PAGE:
The point I want to strongly make is that all of the reading and research I did on retirement, most of all the articles are focused on income.  Once I developed the budget and the spreadsheet I realized that portion of retirement was overplayed.  The key, for me, was finding something useful and meaningful to do with my time.  I mean for 50 years I speeded through my working career at 90 MPH and then suddenly hit a brick wall.  The first 6 months was adjusting to every day is Saturday. Once the errands run dry and the chores are done I needed something to do.  

 

I never thought throughout my working career that I would ever get into volunteering.  After all, the race was making as much money as possible.  Now that I know I have enough funds to carrying me for the rest of my life, I have found that volunteering brings a new joy to my life. Try a few different organizations and see if it fits.  I volunteer at the local hospital and have met many wonderful people  One is even a retired MD! Helping people who are scared and maybe even alone in life is fulfilling for me.   I tried other things but in somehow I felt I was enabling people to be helpless.  Whatever. I also volunteer at a science center and have joined a marine docent organization visiting schools and presenting talks about marine science.  The training was free.  I love it.

 

My advice is to find something that fills your time with meaning and is enjoyable. Take a part-time job only if you need the money.  I worked at Lowe's for 3 days!  Getting up to go to work on a Monday morning or Sunday was not my idea of retirement. As a volunteer, I come and go as I please. I set my own schedule and don't have to worry about taking time off to travel.  

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Re: Retirees Biggest Regrets?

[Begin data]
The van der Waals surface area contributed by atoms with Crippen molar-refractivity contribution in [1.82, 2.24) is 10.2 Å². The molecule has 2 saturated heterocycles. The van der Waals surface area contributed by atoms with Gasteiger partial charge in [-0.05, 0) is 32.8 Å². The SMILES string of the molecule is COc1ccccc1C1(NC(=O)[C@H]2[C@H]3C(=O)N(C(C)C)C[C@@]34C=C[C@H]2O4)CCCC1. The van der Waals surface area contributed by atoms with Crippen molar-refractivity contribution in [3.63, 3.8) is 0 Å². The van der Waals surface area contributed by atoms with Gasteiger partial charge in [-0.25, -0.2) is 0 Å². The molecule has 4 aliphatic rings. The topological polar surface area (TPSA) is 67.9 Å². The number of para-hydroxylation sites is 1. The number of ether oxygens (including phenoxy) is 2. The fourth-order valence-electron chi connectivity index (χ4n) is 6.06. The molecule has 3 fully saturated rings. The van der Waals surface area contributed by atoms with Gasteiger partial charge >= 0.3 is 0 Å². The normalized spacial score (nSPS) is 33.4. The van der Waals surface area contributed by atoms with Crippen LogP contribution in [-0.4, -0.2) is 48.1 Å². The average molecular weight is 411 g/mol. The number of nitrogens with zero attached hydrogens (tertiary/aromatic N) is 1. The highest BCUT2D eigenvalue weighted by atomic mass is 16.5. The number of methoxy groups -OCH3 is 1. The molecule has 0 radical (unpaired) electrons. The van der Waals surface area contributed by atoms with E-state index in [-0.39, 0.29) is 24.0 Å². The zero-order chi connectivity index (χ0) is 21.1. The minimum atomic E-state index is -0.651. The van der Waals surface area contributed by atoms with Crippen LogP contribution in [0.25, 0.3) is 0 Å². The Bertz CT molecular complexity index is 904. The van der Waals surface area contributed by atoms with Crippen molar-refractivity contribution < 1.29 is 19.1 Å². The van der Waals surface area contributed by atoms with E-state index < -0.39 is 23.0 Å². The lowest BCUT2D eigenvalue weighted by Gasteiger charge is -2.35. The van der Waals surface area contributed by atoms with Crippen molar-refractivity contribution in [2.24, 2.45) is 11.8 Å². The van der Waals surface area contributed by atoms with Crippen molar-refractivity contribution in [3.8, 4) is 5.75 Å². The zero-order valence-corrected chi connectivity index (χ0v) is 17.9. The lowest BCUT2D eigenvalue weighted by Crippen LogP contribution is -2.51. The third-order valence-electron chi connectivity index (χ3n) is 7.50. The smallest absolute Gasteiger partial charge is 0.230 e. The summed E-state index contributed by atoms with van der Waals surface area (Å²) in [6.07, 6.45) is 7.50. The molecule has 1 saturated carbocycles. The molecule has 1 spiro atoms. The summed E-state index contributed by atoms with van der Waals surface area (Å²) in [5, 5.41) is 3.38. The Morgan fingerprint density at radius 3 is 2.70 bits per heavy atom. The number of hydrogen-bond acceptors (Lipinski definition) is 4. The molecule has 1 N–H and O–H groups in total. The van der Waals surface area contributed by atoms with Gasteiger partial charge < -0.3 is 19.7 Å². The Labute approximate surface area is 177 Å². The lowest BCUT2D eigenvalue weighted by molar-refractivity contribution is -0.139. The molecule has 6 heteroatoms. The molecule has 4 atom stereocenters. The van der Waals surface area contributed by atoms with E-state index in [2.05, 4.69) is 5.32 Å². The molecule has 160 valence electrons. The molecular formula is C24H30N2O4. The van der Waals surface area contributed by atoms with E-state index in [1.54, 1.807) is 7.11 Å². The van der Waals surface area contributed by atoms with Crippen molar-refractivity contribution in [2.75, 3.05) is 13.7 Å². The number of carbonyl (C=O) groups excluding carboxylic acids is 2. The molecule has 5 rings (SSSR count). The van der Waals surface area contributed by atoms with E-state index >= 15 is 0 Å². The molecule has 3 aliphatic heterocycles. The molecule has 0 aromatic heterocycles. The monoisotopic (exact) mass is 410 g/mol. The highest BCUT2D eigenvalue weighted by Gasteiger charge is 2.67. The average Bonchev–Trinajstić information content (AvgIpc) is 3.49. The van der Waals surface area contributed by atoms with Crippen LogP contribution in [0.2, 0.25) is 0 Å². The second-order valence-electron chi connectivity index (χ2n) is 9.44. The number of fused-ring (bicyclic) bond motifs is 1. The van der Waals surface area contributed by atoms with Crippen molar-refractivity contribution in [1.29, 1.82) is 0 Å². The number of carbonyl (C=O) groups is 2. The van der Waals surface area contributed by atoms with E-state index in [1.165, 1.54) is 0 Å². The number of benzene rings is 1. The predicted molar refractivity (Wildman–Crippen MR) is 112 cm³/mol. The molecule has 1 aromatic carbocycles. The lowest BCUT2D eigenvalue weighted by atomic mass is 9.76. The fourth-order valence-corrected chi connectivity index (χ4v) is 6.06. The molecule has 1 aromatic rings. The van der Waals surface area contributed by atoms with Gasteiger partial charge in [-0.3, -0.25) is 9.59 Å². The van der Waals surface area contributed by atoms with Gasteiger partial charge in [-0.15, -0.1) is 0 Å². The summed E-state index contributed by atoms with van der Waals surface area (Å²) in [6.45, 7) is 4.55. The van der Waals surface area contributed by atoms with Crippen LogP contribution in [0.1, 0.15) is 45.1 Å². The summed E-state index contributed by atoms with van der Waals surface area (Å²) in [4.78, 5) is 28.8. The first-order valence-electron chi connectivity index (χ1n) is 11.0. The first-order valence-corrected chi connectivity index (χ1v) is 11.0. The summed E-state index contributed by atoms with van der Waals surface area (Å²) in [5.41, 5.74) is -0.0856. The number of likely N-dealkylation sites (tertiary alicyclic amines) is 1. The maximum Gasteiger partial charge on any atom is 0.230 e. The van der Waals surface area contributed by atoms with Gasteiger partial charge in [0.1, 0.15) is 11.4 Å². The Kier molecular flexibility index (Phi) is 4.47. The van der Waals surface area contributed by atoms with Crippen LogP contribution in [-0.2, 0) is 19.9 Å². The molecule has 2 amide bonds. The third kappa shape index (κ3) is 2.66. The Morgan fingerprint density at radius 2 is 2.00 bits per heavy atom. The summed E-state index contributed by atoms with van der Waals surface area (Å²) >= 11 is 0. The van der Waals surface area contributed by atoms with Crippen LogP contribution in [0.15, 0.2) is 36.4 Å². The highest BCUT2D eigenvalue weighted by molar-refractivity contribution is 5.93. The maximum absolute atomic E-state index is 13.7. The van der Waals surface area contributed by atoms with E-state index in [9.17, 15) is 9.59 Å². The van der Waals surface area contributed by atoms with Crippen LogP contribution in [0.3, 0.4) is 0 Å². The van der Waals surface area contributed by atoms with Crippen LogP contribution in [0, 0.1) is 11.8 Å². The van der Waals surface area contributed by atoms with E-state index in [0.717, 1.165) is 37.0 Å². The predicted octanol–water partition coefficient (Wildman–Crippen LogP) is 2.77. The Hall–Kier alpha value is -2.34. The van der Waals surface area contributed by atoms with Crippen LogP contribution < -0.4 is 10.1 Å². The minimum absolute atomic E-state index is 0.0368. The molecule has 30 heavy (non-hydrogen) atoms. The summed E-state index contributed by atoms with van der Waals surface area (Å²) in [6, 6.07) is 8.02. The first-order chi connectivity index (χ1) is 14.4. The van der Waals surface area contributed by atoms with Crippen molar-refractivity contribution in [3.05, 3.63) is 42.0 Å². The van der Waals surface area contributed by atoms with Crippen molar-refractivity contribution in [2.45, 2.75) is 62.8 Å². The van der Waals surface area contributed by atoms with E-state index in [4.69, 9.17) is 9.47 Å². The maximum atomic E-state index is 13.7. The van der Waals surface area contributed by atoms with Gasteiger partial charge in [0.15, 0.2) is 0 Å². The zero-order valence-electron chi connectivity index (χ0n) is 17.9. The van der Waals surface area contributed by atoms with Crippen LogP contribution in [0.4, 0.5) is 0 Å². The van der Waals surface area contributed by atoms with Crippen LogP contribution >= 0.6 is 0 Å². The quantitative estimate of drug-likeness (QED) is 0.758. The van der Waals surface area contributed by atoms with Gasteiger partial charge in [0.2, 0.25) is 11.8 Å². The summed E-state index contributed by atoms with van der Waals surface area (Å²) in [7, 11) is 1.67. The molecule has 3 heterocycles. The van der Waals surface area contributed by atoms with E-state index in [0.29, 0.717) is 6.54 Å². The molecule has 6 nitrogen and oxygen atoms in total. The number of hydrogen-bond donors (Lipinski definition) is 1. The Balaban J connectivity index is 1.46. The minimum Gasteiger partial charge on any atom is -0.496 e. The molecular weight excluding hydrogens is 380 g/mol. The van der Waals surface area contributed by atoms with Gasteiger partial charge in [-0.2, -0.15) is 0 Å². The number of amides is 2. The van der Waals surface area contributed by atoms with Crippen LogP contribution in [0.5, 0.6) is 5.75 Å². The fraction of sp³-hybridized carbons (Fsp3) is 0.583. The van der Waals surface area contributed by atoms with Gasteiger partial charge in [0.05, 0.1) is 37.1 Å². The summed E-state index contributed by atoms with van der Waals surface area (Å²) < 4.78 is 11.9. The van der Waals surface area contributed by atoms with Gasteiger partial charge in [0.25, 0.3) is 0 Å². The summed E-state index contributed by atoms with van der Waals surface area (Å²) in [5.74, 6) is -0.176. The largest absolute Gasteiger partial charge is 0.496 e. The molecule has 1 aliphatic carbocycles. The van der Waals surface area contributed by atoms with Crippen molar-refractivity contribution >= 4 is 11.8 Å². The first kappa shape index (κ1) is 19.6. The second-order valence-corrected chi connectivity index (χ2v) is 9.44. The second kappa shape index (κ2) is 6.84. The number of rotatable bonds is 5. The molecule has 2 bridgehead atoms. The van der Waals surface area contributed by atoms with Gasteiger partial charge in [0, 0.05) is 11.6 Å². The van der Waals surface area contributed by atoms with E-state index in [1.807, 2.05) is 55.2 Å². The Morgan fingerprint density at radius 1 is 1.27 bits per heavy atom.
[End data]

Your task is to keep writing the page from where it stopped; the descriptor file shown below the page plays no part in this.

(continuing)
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Message 7 of 38
We must have the same Father. My Mom was no better either. My Sister and I decided we would educate ourselves and did. It was a good thing. Both our first marriages ended and there were children. I went to school, got a R.E. Brokers license and started a career. My dear Son has a disabled wife and Son and I intend to be there for them. He is such a hard worker, but it is so much harder for them.
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Re: Retirees Biggest Regrets?

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Message 8 of 38
That is one of the reasons I still work part time. Husband is retired, gets bored and wants to do $$ and it never works for long. Better to find meaningful ways to spend your time.
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Re: Retirees Biggest Regrets?

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Message 9 of 38

Try to keep your self busy after you retire. My husband and I both retired together. We love golf and play through all the months we can. But when winter sets in, and golfing isn't possible, it gives an opening for cabin fever. We take advantage of our membership at the YMCA and grateful that it comes free with insurance coverage. Make sure you get out as frequently as you can. It's easy to pick spats with your spouse if you bored.

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Re: Retirees Biggest Regrets?

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Message 10 of 38

Retirement has been great, YET you must have hobbies or a side job to keep you busy and your mind from turning into mush.

 

I play golf, fish, bowl and do yard work along with enjoying personal time with my wife of 36 years.